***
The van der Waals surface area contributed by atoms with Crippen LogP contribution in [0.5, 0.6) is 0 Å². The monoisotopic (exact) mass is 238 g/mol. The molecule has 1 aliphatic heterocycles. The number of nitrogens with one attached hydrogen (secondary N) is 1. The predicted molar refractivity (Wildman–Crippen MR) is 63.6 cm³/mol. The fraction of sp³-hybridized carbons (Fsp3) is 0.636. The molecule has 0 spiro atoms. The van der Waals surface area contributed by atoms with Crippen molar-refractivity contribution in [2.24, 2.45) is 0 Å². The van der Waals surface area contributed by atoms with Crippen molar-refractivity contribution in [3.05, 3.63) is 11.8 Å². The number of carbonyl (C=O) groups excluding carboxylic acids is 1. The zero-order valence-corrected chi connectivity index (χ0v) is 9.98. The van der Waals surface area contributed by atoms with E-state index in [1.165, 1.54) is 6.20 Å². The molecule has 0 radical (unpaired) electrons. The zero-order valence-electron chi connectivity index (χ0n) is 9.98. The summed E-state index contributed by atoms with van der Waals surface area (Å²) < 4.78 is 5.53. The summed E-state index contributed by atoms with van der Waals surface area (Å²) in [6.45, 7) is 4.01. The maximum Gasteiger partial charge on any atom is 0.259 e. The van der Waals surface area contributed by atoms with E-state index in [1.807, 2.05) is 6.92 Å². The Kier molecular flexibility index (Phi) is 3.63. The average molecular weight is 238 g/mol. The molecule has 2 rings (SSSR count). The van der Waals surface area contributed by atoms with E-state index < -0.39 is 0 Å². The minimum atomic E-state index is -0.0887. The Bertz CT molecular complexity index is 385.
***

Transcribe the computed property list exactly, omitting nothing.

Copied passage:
The van der Waals surface area contributed by atoms with Crippen LogP contribution in [0.5, 0.6) is 0 Å². The monoisotopic (exact) mass is 238 g/mol. The molecule has 1 aliphatic heterocycles. The number of nitrogens with one attached hydrogen (secondary N) is 1. The predicted molar refractivity (Wildman–Crippen MR) is 63.6 cm³/mol. The fraction of sp³-hybridized carbons (Fsp3) is 0.636. The molecule has 0 spiro atoms. The van der Waals surface area contributed by atoms with Crippen molar-refractivity contribution in [2.24, 2.45) is 0 Å². The van der Waals surface area contributed by atoms with Crippen molar-refractivity contribution in [3.05, 3.63) is 11.8 Å². The number of carbonyl (C=O) groups excluding carboxylic acids is 1. The zero-order valence-corrected chi connectivity index (χ0v) is 9.98. The van der Waals surface area contributed by atoms with E-state index in [1.165, 1.54) is 6.20 Å². The molecule has 0 radical (unpaired) electrons. The zero-order valence-electron chi connectivity index (χ0n) is 9.98. The summed E-state index contributed by atoms with van der Waals surface area (Å²) < 4.78 is 5.53. The summed E-state index contributed by atoms with van der Waals surface area (Å²) in [6.45, 7) is 4.01. The maximum Gasteiger partial charge on any atom is 0.259 e. The van der Waals surface area contributed by atoms with E-state index in [1.807, 2.05) is 6.92 Å². The Kier molecular flexibility index (Phi) is 3.63. The average molecular weight is 238 g/mol. The molecule has 2 rings (SSSR count). The van der Waals surface area contributed by atoms with E-state index < -0.39 is 0 Å². The minimum atomic E-state index is -0.0887. The Bertz CT molecular complexity index is 385.